ADOTAS – The maturity model is usually applied in the context of the stages of business growth. However, one of the best times to use a maturity model is when you explore new ideas. A maturity model creates a framework or self-diagnostic to determine new idea progression and decide where you want it to go. In other words, it’s your very own marketing road map. And nothing is more buzzy in the digital marketing world than content.
Content marketing has stages of implementation. For some businesses, getting from stage one to two is a reasonable goal. But unless you understand what the stages look like, it’s hard to grow any content marketing strategy. Here are the five stages of content marketing.
Stage 1: Chaos or Ad Hoc
Everything that you do with your content at this stage is a one-off action, not tied into strategy, and the content isn’t connected. That’s not to say this method can’t be successful, as all of us have witnessed the viral video phenomenon. But any success at this stage is usually dependent on a few heroes within the company (or agency) combined with the right timing in the market. It’s not repeatable and it’s not sustainable, especially if one or all of the people who created the content were to suddenly leave. The point of the maturity model is to make you less dependent on individuals and more dependent on processes. At this stage, it’s very hard to do that.
The kind of technology used to create, share and track content at this stage is also ad hoc. It might consist of a free or basic email tool, YouTube, or even an expensive technology that you think you need but don’t know why or how to use properly.
Stage 2: Defined
Once you’ve defined an approach to creating and using content, you’ve hit stage two. Congrats! You’re no longer throwing slime at the wall and seeing what sticks. At the defined stage, those ad hoc processes start to have some formality to them. There’s a tradeoff at this stage, though. Stage one has you attempting to move mountains; at stage two you’re trying to move anthills, and more of them. You’re probably producing many relatively small pieces of content, with adjusted expectations.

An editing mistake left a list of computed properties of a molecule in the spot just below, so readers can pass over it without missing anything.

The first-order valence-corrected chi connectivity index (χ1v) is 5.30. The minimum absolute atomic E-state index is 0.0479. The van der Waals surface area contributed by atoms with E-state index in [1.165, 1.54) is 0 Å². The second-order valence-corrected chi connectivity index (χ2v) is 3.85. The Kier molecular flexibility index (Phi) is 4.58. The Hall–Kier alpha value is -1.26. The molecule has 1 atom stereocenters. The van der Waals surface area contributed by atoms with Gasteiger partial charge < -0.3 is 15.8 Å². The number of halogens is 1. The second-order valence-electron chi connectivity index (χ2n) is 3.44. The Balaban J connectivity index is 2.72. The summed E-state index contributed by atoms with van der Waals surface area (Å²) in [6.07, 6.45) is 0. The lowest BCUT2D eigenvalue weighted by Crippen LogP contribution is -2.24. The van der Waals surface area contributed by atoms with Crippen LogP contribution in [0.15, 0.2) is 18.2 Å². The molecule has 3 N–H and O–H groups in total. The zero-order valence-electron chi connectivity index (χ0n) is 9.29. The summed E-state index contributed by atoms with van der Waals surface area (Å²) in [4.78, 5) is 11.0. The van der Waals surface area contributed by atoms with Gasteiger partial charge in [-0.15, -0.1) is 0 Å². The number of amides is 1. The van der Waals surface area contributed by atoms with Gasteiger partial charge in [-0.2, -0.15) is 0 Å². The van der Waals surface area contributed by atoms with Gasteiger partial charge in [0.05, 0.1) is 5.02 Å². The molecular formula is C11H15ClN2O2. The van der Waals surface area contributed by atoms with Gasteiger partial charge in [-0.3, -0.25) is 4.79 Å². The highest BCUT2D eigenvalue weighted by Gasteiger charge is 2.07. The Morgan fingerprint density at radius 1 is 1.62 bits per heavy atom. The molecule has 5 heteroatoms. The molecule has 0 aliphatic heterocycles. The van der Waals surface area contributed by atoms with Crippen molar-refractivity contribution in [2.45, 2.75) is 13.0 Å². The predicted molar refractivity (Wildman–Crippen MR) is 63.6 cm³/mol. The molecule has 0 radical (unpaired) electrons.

This is when you start to “feel” success, but you don’t have measurements in place to back up your gut. You’re more focused on creating systematic processes that the team can create, no matter who’s on the team, and you’re no longer dependent on the heroics of a singular person. This stage is about setting up the process and finding the right tools, which means you’ve probably adopted a CRM and/or a marketing automation tool.
Stage 3: Measurement
This is a great stage for companies to attain, and in many cases, companies can stop here. At stage three you know specifically why you’re making content choices. You know which leads will receive links to videos once per month and which leads will receive weekly emails, all fully automated. You’ve purchased the right tools and they are all working – but they may not be 100 percent integrated. Data may be duplicated and, occasionally, things slip through the cracks due to this lack of integration. Your tactical content process is so systematic by now that you’re thinking big-picture again – about your brand. Now you’re not focused on the nitty-gritty of the content, but rather, how it all fits together. How does it all tie back to your broader campaigns and business goals? Now, the videos and the blog posts are designed specifically to complement each other.
At this stage, you’ve gotten back to good old-fashioned marketing.
At stage three, you’re also applying analytics and learning how to master those metrics. You now know how to get full usage of your CRM and marketing automation, and you’re probably adding in a more sophisticated video sharing platform, as YouTube doesn’t track content as deeply as you need. You’re now expertly measuring your marketing, advertising, and social content, and it doesn’t stress you out anymore.
Stage 4: Deep Analytics and Integration